For decades, the oil market has been dominated by Saudi Arabia, because it not only produced the most oil on a daily basis but also controlled the most oil underground. Those oil resources, known as reserves, gave the country leverage because it could ramp its output up or down to respond to market conditions. It often used that advantage to keep oil prices at a level of its choosing by putting pressure on other members of OPEC to follow its lead.
That said, there's a new kid it town that, thanks to advances in drilling technology, now has more reserves than the Saudis. That surprising newcomer is none other than the United States of America, which, according to one estimate, has the world's largest oil reserves.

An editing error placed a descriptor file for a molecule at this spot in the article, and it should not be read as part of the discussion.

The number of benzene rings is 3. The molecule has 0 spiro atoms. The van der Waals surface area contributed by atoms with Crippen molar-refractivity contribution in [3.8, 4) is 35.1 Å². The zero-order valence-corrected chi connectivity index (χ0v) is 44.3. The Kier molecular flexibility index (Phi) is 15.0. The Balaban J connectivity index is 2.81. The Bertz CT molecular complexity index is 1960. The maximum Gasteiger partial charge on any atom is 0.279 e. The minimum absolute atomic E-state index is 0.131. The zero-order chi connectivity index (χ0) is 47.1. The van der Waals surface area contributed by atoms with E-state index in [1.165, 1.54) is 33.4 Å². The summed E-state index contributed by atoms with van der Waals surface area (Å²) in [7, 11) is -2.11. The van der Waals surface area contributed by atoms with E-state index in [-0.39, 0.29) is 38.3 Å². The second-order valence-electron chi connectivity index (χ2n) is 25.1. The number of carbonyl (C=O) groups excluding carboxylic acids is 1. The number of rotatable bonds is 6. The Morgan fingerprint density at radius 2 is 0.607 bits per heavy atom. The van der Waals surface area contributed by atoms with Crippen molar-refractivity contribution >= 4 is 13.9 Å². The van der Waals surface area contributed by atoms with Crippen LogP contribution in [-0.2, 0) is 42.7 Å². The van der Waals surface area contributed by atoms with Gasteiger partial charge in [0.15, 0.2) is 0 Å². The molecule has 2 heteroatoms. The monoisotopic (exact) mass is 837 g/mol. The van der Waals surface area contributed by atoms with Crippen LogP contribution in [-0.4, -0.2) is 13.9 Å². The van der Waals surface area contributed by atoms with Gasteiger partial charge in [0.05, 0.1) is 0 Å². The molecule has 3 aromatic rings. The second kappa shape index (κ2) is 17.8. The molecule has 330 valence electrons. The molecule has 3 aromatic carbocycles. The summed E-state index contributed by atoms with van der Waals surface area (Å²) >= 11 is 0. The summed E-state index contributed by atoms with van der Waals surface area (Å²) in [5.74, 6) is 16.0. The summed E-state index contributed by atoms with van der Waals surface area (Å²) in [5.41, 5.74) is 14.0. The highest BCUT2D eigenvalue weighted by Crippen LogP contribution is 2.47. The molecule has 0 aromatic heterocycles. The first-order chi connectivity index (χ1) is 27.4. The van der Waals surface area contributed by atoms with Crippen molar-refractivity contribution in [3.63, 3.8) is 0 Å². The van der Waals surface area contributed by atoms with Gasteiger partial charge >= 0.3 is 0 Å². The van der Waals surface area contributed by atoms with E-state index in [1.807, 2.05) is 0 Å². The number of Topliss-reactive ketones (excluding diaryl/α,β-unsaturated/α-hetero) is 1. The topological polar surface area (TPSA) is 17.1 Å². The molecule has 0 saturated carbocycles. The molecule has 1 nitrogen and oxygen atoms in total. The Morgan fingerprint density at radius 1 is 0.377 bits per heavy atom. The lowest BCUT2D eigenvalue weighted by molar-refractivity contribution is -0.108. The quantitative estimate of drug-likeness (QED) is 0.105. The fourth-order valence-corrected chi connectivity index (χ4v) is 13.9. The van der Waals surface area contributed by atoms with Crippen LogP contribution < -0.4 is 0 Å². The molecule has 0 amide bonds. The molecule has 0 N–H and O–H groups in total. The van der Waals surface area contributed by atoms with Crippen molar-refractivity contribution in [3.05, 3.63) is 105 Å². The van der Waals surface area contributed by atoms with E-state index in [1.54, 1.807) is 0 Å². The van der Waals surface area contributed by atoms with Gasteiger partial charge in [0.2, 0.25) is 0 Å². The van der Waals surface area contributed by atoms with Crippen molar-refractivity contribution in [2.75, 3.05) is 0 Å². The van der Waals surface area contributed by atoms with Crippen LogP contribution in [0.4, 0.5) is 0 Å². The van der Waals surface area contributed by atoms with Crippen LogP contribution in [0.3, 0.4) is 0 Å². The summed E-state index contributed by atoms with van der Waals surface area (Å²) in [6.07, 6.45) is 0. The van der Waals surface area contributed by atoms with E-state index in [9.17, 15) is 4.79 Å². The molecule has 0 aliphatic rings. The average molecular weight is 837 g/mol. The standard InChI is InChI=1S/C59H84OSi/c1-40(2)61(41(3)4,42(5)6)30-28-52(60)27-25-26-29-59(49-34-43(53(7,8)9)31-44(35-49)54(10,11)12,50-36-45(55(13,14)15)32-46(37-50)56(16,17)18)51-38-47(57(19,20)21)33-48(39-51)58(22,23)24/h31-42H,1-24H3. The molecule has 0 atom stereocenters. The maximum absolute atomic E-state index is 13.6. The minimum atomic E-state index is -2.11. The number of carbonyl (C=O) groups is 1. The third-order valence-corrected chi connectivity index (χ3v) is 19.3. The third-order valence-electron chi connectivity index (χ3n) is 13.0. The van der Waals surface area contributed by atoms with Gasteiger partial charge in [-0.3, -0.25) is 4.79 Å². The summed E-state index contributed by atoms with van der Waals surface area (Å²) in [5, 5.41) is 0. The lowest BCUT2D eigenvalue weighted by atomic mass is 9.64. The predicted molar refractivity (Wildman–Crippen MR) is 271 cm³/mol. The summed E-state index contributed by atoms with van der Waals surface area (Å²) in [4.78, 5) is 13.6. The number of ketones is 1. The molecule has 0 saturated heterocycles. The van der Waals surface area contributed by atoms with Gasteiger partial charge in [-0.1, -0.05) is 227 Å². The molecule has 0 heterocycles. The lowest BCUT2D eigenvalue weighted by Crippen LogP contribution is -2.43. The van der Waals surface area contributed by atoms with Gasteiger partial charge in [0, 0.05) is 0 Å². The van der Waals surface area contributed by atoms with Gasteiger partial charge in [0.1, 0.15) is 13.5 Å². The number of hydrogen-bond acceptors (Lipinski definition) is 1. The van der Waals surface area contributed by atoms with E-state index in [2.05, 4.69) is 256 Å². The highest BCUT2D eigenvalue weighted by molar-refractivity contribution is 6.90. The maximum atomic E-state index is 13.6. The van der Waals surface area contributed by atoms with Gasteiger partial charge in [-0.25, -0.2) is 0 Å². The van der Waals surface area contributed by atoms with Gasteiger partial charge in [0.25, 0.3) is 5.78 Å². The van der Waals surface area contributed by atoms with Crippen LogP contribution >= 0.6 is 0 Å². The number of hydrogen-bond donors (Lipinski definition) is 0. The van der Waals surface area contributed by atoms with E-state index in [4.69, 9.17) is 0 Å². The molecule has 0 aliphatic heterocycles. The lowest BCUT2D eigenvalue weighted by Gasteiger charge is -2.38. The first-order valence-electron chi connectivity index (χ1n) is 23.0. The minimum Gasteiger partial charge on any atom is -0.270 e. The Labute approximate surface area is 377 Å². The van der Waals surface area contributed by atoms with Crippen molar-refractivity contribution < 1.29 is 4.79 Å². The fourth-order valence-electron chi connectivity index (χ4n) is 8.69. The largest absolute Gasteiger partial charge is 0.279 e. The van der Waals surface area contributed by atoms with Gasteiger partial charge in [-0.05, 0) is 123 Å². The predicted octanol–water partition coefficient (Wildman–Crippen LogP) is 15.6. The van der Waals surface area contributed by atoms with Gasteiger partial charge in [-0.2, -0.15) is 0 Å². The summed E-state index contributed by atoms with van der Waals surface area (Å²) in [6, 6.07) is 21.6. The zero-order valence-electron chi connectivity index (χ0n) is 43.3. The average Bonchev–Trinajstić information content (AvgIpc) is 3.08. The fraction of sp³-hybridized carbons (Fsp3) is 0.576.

Drilling down into the numbersAccording to a report by energy consultancy Rystad Energy, the U.S. holds 264 billion barrels of oil reserves, which includes oil from existing fields as well as a projection of oil from yet-to-be-discovered fields. Rounding out the top five are Russia (256 billion barrels), Saudi Arabia (212 billion), Canada (167 billion), and Iran (143 billion). Rystad found that the U.S. had already discovered 109 billion barrels of the reserves it used for its estimates.